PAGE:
Computer-generated images can be a little more realistic -- and a lot cheaper to make -- with a rendering program created by a Cornell graduate student.
"To render an image you start by describing all physical characteristics of a scene to a computer, which translates them into an equation and tries to solve it. This process can be incredibly difficult and awkward. The goal of my project is to create cutting-edge software that makes it considerably easier," said Wenzel Jakob, a Ph.D. student working with Steve Marschner, associate professor of computer science.
Jakob has just released a major new version of Mitsuba, a free, open-source rendering program that is already in use by computer graphics researchers around the world. "Open source" means that the code is freely available for anyone to work on. Although many others have contributed significant refinements, Jakob said, it's mostly his development, the result of several years of work -- about 150,000 lines of code -- and he's still in charge of the project. "I get to decide what goes in," he said.
Mitsuba is named after an herb that is used in Japanese cooking, a hobby of Jakob's.
"It's been very rewarding to watch this software grow from a small project a few years back into one of the most sophisticated renderers available," Marschner said.
The new version offers a much-improved user interface, along with mathematical advances under the hood to speed up processing and enhance realism. Most animated movies and video games are built with software that makes compromises, settling for results that are "at least not objectionable," Jakob said. In academia, he said, there's a drive for realism that has brought forth new developments, but these are only slowly making their way into commercial software.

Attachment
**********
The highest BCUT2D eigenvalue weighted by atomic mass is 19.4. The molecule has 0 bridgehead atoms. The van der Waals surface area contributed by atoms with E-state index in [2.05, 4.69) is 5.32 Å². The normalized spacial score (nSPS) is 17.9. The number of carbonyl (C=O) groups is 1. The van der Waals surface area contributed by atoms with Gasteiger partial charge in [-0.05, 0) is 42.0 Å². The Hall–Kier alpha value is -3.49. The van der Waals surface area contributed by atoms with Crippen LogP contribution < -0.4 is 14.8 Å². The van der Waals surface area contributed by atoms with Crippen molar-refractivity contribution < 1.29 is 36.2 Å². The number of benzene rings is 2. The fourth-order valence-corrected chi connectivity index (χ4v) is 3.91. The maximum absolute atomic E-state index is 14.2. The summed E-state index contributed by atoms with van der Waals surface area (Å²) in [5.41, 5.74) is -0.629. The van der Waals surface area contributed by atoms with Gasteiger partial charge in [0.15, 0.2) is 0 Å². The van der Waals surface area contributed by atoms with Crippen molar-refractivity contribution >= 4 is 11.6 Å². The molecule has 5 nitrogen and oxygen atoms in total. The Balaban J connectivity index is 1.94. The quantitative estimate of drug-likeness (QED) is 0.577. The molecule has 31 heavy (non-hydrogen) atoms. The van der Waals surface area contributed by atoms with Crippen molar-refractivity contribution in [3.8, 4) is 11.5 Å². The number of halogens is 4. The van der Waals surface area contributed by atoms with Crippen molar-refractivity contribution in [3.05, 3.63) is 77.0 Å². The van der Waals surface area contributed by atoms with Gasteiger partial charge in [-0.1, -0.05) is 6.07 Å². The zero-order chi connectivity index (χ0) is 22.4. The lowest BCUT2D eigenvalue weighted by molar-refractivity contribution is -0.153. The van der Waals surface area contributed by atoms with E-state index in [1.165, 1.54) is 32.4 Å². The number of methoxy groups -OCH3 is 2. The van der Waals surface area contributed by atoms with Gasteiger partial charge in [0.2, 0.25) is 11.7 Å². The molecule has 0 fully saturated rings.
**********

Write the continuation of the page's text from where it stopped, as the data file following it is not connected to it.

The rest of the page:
"What really is new is that Mitsuba implements a group of rendering algorithms that traditionally have been horribly complicated," Jakob said.
In particular, that includes an algorithm (a set of mathematical rules for writing a program) called Metropolis Light Transport that has long frustrated programmers. "To my knowledge this is the first publicly available implementation of the algorithm that works correctly," Jakob said.
Together with improvements developed by Jakob and Marschner, this algorithm manages the complex behavior of light traveling through glossy materials such as brushed metal or glass. As examples, Jakob offers images of a brass chandelier with many bulbs, glassware on a serving tray illuminated by such a chandelier and architectural scenes lit by sunlight coming through windows.
Computer graphic images are created in two steps. First, the artist builds a 3-D model, stored by the computer as an array of the points on the surface of an object, along with information like color and texture. The rendering step then creates an image of what the model would look like when seen from a particular point in space, assuming a particular source of illumination. To do that the computer must calculate the path of rays of light traveling from the "camera" to the object, reflecting off it and then traveling to the light source. The new version of Mitsuba speeds this up by calculating "bidirectionally," tracking rays both from the light source and from the camera and figuring out where they meet.
In addition to the free Mitsuba for rendering, free modeling programs are available. The most popular is called Blender. The Blender Foundation's "Open Movie Project" turns out an animated movie every year to demonstrate what can be done with free software. Mitsuba is not integrated with this software yet, Jakob said, but he hopes that a future cooperation will enable both efforts to benefit from one other.
Jakob's work on Mitsuba has been funded in part by grants from the National Science Foundation.